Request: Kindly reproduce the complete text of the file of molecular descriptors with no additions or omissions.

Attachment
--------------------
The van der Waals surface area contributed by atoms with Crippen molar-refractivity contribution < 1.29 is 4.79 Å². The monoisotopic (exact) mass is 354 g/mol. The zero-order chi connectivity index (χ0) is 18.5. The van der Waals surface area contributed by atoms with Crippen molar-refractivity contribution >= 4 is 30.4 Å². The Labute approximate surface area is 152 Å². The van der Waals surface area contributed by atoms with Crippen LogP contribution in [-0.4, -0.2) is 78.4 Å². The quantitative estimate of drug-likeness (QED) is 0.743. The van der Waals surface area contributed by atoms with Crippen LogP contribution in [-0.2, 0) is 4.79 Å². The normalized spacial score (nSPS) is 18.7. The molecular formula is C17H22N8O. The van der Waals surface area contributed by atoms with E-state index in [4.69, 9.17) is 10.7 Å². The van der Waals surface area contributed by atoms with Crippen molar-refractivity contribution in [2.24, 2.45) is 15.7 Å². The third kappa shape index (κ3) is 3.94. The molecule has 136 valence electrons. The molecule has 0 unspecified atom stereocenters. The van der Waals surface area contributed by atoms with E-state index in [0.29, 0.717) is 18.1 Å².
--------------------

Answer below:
The van der Waals surface area contributed by atoms with Crippen molar-refractivity contribution < 1.29 is 4.79 Å². The monoisotopic (exact) mass is 354 g/mol. The zero-order chi connectivity index (χ0) is 18.5. The van der Waals surface area contributed by atoms with Crippen molar-refractivity contribution >= 4 is 30.4 Å². The Labute approximate surface area is 152 Å². The van der Waals surface area contributed by atoms with Crippen LogP contribution in [-0.4, -0.2) is 78.4 Å². The quantitative estimate of drug-likeness (QED) is 0.743. The van der Waals surface area contributed by atoms with Crippen LogP contribution in [-0.2, 0) is 4.79 Å². The normalized spacial score (nSPS) is 18.7. The molecular formula is C17H22N8O. The van der Waals surface area contributed by atoms with E-state index in [4.69, 9.17) is 10.7 Å². The van der Waals surface area contributed by atoms with Crippen molar-refractivity contribution in [2.24, 2.45) is 15.7 Å². The third kappa shape index (κ3) is 3.94. The molecule has 136 valence electrons. The molecule has 0 unspecified atom stereocenters. The van der Waals surface area contributed by atoms with E-state index in [0.29, 0.717) is 18.1 Å².